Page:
The 1997 U.S. Economic Census confirmed many of the anecdotal pictures of Korean business patterns that have been reported in Korean newspapers. With more than 155,000 businesses, Koreans rank third among APAs, after the Chinese and Indians. But their tendency to enter into business is one of the highest among all minority ethnic/racial groups. For instance, the rate of Korean business ownership is 71 percent higher than their share of the population, highest of all the major Asian ethnic groups.

  • Wendy Lee Gramm, economics professor, former chair of the Commodity Futures Trading Commission (CFTC), and wife of former Senator Phil Gramm
  • Ho "Charles" Kim and Hyung-soon "Harry" Kim, owners of "Kim Brothers" farm in Reedly California, patent holders for the "Le Grand" and Sun"Grand nectarine.
  • David J. Kim, founder of C2 Education, named one of the top 30 young entrepreneurs, by Entrepreneur Magazine.
  • Shelly Hwang and Young Lee, founders of Pinkberry
  • Do-Won Chang and Jin Sook, founders of Forever 21

Entertainment

Journalism

Literature

Korean American writers

Politics

  • Martha Choe, former council member, City of Seattle, Washington
  • Herbert Choy, U.S. Federal judge
  • Harry Kim, a former mayor of Hawaii County, Hawai'i
  • Jay Kim, former Republican Congressman from California
  • Ron Kim, Council Member, Saratoga Springs, New York
  • Cheryl Lee, former council member, City of Shoreline, Washington
  • Paull Shin, Washington state senator,
  • Michael Park, former mayor of Federal Way, Washington
  • Michelle Rhee, chancellor of the District of Columbia Public Schools
  • Cindy Ryu, mayor of Shoreline, Washington
  • Michelle Park Steel, California Board of Equalization Member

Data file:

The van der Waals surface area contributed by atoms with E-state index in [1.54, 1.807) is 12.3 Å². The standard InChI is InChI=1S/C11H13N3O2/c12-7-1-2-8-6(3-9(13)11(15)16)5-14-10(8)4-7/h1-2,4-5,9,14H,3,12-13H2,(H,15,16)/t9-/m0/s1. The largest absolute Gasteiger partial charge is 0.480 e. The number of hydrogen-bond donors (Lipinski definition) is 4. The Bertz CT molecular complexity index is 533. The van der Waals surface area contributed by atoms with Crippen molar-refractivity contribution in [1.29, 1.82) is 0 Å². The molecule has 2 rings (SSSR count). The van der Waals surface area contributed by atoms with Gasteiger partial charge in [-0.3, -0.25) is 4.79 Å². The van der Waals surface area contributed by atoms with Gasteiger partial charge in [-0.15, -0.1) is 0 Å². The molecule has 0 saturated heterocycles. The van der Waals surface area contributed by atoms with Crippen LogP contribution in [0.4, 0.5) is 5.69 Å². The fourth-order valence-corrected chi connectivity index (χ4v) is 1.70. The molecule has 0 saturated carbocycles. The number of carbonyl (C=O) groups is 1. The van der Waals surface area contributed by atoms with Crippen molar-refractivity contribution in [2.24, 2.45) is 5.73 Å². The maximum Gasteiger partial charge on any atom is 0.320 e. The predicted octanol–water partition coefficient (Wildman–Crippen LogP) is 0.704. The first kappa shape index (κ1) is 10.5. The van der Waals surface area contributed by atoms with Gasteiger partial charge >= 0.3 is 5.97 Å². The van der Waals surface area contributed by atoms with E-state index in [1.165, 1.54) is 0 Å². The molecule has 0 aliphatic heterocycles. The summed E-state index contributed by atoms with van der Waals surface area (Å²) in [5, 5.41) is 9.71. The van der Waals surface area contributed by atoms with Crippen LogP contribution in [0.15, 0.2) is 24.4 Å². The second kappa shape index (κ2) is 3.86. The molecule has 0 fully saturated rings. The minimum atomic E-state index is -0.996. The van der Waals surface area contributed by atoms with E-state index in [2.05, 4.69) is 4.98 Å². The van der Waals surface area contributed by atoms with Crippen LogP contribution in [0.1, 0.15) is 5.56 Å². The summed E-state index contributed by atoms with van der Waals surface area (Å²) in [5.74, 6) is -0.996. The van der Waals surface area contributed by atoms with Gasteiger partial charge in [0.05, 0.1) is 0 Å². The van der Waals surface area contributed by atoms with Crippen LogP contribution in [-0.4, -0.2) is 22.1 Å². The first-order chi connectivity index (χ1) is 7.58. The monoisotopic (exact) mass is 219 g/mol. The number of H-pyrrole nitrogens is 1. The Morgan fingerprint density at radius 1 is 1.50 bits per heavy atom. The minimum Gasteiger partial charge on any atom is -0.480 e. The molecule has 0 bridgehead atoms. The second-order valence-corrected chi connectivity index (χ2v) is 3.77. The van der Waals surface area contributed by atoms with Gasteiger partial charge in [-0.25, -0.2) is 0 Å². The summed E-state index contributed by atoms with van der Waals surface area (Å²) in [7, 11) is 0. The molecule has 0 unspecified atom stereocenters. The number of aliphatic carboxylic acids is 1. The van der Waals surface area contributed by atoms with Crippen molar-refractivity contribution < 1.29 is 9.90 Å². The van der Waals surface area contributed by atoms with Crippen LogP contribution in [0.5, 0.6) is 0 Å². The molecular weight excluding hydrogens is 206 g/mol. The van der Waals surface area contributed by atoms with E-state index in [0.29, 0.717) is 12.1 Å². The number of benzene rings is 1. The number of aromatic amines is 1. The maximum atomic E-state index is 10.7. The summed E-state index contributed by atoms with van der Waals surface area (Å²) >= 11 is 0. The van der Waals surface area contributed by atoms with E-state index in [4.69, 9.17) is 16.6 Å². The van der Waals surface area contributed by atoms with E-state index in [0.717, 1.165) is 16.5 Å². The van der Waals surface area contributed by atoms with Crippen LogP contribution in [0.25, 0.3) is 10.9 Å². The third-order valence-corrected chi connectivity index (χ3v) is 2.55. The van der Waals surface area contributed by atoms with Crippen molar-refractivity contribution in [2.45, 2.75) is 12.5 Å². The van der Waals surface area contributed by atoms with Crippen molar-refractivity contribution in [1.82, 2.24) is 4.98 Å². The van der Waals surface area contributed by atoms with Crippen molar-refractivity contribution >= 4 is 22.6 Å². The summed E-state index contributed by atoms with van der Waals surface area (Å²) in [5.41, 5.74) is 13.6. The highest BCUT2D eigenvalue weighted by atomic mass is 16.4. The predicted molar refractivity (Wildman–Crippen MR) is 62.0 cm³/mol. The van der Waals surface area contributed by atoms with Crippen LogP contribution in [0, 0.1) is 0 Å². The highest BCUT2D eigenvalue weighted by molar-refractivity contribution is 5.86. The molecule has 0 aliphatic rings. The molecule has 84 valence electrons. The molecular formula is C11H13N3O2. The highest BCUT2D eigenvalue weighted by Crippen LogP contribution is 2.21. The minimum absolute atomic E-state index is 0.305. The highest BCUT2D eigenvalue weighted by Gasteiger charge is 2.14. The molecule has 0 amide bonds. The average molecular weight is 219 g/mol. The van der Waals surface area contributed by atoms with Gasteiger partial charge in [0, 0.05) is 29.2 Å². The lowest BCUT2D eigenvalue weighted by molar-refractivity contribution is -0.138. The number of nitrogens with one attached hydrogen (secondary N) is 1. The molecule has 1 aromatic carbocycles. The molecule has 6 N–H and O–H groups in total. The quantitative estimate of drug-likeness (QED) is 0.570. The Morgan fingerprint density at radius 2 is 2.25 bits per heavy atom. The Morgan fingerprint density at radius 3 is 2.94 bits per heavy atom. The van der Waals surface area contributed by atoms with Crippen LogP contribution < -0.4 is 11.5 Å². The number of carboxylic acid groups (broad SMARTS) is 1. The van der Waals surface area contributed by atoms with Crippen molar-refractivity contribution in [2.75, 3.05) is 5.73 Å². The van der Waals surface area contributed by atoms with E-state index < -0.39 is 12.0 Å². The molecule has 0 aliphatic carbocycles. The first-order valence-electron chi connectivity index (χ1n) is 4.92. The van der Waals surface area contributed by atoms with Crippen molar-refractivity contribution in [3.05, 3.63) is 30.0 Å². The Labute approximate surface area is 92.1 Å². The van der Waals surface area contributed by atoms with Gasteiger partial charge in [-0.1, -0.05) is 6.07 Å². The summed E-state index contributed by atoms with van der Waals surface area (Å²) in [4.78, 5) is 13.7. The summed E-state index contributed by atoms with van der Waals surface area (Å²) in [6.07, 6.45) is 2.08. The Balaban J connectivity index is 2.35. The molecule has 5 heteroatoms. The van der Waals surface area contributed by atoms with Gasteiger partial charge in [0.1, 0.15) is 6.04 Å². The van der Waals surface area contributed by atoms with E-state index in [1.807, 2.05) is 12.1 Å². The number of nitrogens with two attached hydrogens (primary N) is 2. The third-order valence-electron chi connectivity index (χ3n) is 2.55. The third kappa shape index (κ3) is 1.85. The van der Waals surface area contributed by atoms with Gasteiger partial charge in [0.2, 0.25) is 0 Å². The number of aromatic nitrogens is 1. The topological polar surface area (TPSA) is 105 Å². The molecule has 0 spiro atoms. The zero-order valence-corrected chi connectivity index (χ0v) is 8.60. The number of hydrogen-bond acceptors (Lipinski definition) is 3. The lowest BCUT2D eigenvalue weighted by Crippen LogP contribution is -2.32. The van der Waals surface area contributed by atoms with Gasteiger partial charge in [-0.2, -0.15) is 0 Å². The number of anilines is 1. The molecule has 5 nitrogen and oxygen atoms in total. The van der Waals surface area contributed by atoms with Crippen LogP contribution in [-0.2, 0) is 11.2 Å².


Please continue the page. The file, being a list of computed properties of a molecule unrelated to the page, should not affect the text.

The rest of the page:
• Sam Yoon, first Asian-American Boston City councilor
  • John Yoo, attorney and former official in Bush's Justice Department
  • Mark L. Keam, member of the Virginia House of Delegates

Science/Technology

Sports

See also

References

  1. ^ S0201. Selected Population Profile in the United States, United States Census Bureau, http://factfinder.census.gov/servlet/IPTable?_bm=y&-geo_id=01000US&-qr_name=ACS_2008_1YR_G00_S0201&-qr_name=ACS_2008_1YR_G00_S0201PR&-qr_name=ACS_2008_1YR_G00_S0201T&-qr_name=ACS_2008_1YR_G00_S0201TPR&-reg=ACS_2008_1YR_G00_S0201:042;ACS_2008_1YR_G00_S0201PR:042;ACS_2008_1YR_G00_S0201T:042;ACS_2008_1YR_G00_S0201TPR:042&-ds_name=ACS_2008_1YR_G00_&-_lang=en&-format=, retrieved 2008-10-26 
  2. ^ S0201. Selected Population Profile in the United States, United States Census Bureau, http://factfinder.census.gov/servlet/IPTable?_bm=y&-geo_id=01000US&-qr_name=ACS_2005_EST_G00_S0201&-qr_name=ACS_2000_EST_G00_S0201PR&-qr_name=ACS_2005_EST_G00_S0201T&-qr_name=ACS_2000_EST_G00_S0201TPR&-ds_name=ACS_2005_EST_G00_&-reg=ACS_2005_EST_G00_S0201:042;ACS_2005_EST_G00_S0201PR:042;ACS_2005_EST_G00_S0201T:042;ACS_2005_EST_G00_S0201TPR:042&-_lang=en&-redoLog=false&-format=, retrieved 2007-09-22 
  3. ^ "Destination by Country, 1953-2007", Statistics on Overseas Koreans, South Korea: Overseas Korean Foundation, 2007, http://oaks.korean.net/n_stastics/StatsProg.jsp?bID=13003, retrieved 2009-05-31 
  4. ^ S0201. Selected Population Profile in the United States, United States Census Bureau, http://factfinder.census.gov/servlet/IPTable?_bm=y&-geo_id=01000US&-qr_name=ACS_2005_EST_G00_S0201&-qr_name=ACS_2005_EST_G00_S0201PR&-qr_name=ACS_2005_EST_G00_S0201T&-qr_name=ACS_2005_EST_G00_S0201TPR&-ds_name=ACS_2005_EST_G00_&-reg=ACS_2005_EST_G00_S0201:042;ACS_2005_EST_G00_S0201PR:042;ACS_2005_EST_G00_S0201T:042;ACS_2005_EST_G00_S0201TPR:042&-_lang=en&-redoLog=false&-format=, retrieved 2007-09-22 
  5. ^ Patterson, Wayne (2000), The Ilse: First-Generation Korean Immigrants in Hawai'i, 1903-1972, Honolulu: University of Hawaii Press, pp. 1–11, ISBN 0824822412 
  6. ^ Lobe, Jim (2004-09-16), "Asian-Americans lean toward Kerry", Asia Times, http://www.atimes.com/atimes/Front_Page/FI16Aa01.html, retrieved 2008-05-16 
  7. ^ , http://www.naasurvey.com 
  8. ^ Suh, Sharon A. (2004), Being Buddhist in a Christian World: Gender and Community in a Korean American Temple, University of Washington Press, pp. 3–5, ISBN 0295983787 
  9. ^ Oum, Young-Rae (2005), "=Authenticity and representation: cuisines and identities in Korean-American diaspora", Postcolonial Studies 8 (1), doi:10.1080/13688790500134380